Prior to understanding the gendered impacts of climate change, the only effects that were analyzed are the economic and environmental impacts of climate change, without taking into account who would be impacted the most. As for how disadvantaged some are in comparison to others, the issues of climate change are felt more among women than men when discussing the gendered impacts of climate change and other forms of injustice:

Women are much more likely to be living in poverty, are less likely to own land and resources to protect them in a post-disaster situation, and have less control over production and income, less education and training, less access to institutional support and information, less freedom of association, and fewer positions on decision-making bodies. (Alston and Whittenbury 2013, 9)

In other words, men are less likely to experience the gendered impacts of climate change unless if they lose land, money, food, and other assets that are crucial for humans to survive. This might be an obvious reason to why women feel the impacts of climate change due to already asserted gender roles in society. As described by Lane and McNaught and backed up by Alston and Whittenbury (2013, 9): "… women are more likely to be responsible for the practical preparation of the household, informing family members, storing food and water, and protecting family belongings." As men are proven to deal with the mitigation of a disaster, women are stuck with the adaptation part of the disaster, as they are stuck looking after children and the elderly. Although the effects based on gender are not expressed among children and elders, the effects are observed among adult males and females through their societal contribution, as the effects are implied among children and elderly as they are assumed to be cared for by women, according to Alston and Whittenbury (2013, 9). As gender norms are becoming more contested due to the rise of social justice movements, the burden of climate injustice may become more of a shared one rather than experiencing it differently based on gender. 

 

4. What Has Already Been Done to Combat Climate Injustice

     As the effects of climate change are felt through gender, the environment, and socio-economic status, climate injustice has become a major issue that is examined by those who are part of the United Nations. With recent news of the United States leaving the Paris Climate Agreement and China and India taking initiative to combat climate injustice, the issue of climate change and ensuring climate justice has been a bigger issues in national elections, making cooperation from every national government necessary. 

The agricultural effects mentioned earlier in the prompt are still a major contributor to greenhouse gas emissions, however the agricultural industry is only partially responsible. According to Gabriel Ferrero y de Loma-Osorio:

Climate Justice emphasizes the asymmetrical impact of climate change on the poor and vulnerable (individuals, communities, countries), those least responsible of climate change vis-a-vis the impact on wealthy countries and fossil fuel companies, who have benefited from GHG emissions for centuries and suffer less the impacts of the problem (2016, 223).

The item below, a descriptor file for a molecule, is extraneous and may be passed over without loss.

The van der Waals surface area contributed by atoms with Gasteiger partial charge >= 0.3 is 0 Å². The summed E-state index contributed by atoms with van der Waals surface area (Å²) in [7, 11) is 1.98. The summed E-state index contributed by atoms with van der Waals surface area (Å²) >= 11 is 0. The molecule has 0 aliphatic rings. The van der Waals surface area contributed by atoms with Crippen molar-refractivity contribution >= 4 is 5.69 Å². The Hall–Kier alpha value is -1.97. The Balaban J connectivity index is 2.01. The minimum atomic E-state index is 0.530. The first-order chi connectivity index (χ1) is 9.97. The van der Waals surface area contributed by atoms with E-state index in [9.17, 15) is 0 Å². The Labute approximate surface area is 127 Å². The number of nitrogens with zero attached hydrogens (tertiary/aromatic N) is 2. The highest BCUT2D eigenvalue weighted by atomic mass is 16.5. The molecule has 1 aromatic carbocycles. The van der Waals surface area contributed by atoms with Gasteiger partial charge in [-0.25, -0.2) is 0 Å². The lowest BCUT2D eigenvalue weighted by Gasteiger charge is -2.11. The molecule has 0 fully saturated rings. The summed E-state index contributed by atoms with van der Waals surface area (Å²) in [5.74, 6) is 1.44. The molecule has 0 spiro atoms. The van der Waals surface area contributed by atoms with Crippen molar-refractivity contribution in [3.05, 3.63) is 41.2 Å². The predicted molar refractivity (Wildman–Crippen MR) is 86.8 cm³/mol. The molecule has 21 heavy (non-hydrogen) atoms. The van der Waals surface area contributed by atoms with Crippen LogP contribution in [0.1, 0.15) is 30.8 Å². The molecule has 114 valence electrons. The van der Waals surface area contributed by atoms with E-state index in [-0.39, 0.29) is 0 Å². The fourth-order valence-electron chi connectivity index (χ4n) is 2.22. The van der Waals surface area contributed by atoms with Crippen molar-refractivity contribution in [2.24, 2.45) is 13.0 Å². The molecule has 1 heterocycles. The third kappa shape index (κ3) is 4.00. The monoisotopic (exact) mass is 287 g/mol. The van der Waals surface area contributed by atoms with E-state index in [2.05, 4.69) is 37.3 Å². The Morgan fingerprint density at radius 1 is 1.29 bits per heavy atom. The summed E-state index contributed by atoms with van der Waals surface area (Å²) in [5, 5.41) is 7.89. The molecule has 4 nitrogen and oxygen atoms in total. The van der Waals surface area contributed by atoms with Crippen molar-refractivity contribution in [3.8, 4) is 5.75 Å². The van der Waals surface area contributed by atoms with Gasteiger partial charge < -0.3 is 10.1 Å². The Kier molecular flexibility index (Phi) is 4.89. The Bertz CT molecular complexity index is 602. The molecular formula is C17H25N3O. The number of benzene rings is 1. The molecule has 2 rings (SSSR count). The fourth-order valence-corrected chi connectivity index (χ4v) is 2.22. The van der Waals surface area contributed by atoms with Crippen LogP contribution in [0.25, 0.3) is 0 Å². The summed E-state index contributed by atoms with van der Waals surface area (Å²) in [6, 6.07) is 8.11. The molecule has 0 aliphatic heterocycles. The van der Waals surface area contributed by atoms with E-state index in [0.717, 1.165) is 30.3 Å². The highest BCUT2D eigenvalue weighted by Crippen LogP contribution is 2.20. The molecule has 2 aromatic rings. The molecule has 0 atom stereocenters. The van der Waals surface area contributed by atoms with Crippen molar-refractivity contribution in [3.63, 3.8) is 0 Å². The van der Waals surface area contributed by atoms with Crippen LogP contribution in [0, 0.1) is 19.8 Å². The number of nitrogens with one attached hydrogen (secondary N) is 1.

As the effects of climate change are mostly caused by wealthier nations and the fossil fuel industry, it is up to the developed countries and those corporations to mock up a plan to mitigate the effects and ensure justice for all at the same time. Through the perspective of Ferrero y de Loma-Osorio, the effects have been more harsh on the economically disadvantaged as other nations that have more money are suffering less of an impact. 

     Although developed nations have long-term goals in mind, the time frame needed to achieve these goals is smaller than expected. What has already been done prior to the Paris Climate Agreement was a set of goals by 2030 that were set in place at the Climate Change Conference in Copenhagen in 2009. The goals, known as substantial development goals (SDGs), are a compilation of seventeen different goals to combat climate change by 2030, which include solving problems like food security, gender equality, poverty, and economic stability, as well as achieving goals that are related to finding alternative and more affordable forms of energy, and protecting and conserving the surrounding ecosystems (Ferrero y de Losa-Osorio 2016, 225). Though these goals are set to be achieved by 2030, these will take much longer to achieve as it is much harder to organize a climate justice movement when only those who are wealthy are leading the charge. This alone would be even harder if wealthy nations are acting noncompliant towards climate injustice, as discussed through the works of Brandstedt that are mentioned earlier in the prompt. In the Paris Climate Agreement, the goal set was more of a realistic approach to mitigation, as the set goal by 2100 is to minimize global warming to less than two degrees Celsius of an increase in temperature (Ferrero y de Losa-Osorio 2016, 227). As this ensures justice for all humans taken into account, the benefits for animals are open-ended as animals thrive in different climates and ecosystems.